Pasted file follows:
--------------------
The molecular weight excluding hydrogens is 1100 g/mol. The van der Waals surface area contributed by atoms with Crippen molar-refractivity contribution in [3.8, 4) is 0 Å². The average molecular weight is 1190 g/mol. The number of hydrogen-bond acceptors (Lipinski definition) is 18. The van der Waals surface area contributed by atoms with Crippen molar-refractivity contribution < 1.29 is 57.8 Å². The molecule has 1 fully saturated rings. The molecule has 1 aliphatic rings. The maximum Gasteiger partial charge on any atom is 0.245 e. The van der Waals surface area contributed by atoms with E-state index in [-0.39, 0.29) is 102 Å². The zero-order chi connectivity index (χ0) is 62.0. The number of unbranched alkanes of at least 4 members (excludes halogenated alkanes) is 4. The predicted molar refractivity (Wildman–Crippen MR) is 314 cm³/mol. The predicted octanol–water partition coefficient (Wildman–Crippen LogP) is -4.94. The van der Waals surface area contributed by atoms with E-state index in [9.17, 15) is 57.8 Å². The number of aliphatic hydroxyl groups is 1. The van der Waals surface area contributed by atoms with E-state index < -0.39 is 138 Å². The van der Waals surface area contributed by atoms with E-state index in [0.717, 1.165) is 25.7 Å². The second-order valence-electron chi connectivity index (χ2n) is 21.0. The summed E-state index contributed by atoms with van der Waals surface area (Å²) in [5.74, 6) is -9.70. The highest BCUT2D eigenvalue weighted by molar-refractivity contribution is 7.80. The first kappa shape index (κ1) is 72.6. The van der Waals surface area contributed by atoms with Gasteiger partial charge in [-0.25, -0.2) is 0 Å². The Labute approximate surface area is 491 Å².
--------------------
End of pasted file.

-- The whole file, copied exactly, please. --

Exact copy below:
The molecular weight excluding hydrogens is 1100 g/mol. The van der Waals surface area contributed by atoms with Crippen molar-refractivity contribution in [3.8, 4) is 0 Å². The average molecular weight is 1190 g/mol. The number of hydrogen-bond acceptors (Lipinski definition) is 18. The van der Waals surface area contributed by atoms with Crippen molar-refractivity contribution < 1.29 is 57.8 Å². The molecule has 1 fully saturated rings. The molecule has 1 aliphatic rings. The maximum Gasteiger partial charge on any atom is 0.245 e. The van der Waals surface area contributed by atoms with E-state index in [-0.39, 0.29) is 102 Å². The zero-order chi connectivity index (χ0) is 62.0. The number of unbranched alkanes of at least 4 members (excludes halogenated alkanes) is 4. The predicted molar refractivity (Wildman–Crippen MR) is 314 cm³/mol. The predicted octanol–water partition coefficient (Wildman–Crippen LogP) is -4.94. The van der Waals surface area contributed by atoms with E-state index in [9.17, 15) is 57.8 Å². The number of aliphatic hydroxyl groups is 1. The van der Waals surface area contributed by atoms with E-state index < -0.39 is 138 Å². The van der Waals surface area contributed by atoms with E-state index in [0.717, 1.165) is 25.7 Å². The second-order valence-electron chi connectivity index (χ2n) is 21.0. The summed E-state index contributed by atoms with van der Waals surface area (Å²) in [5.74, 6) is -9.70. The highest BCUT2D eigenvalue weighted by molar-refractivity contribution is 7.80. The first kappa shape index (κ1) is 72.6. The van der Waals surface area contributed by atoms with Gasteiger partial charge in [-0.25, -0.2) is 0 Å². The Labute approximate surface area is 491 Å².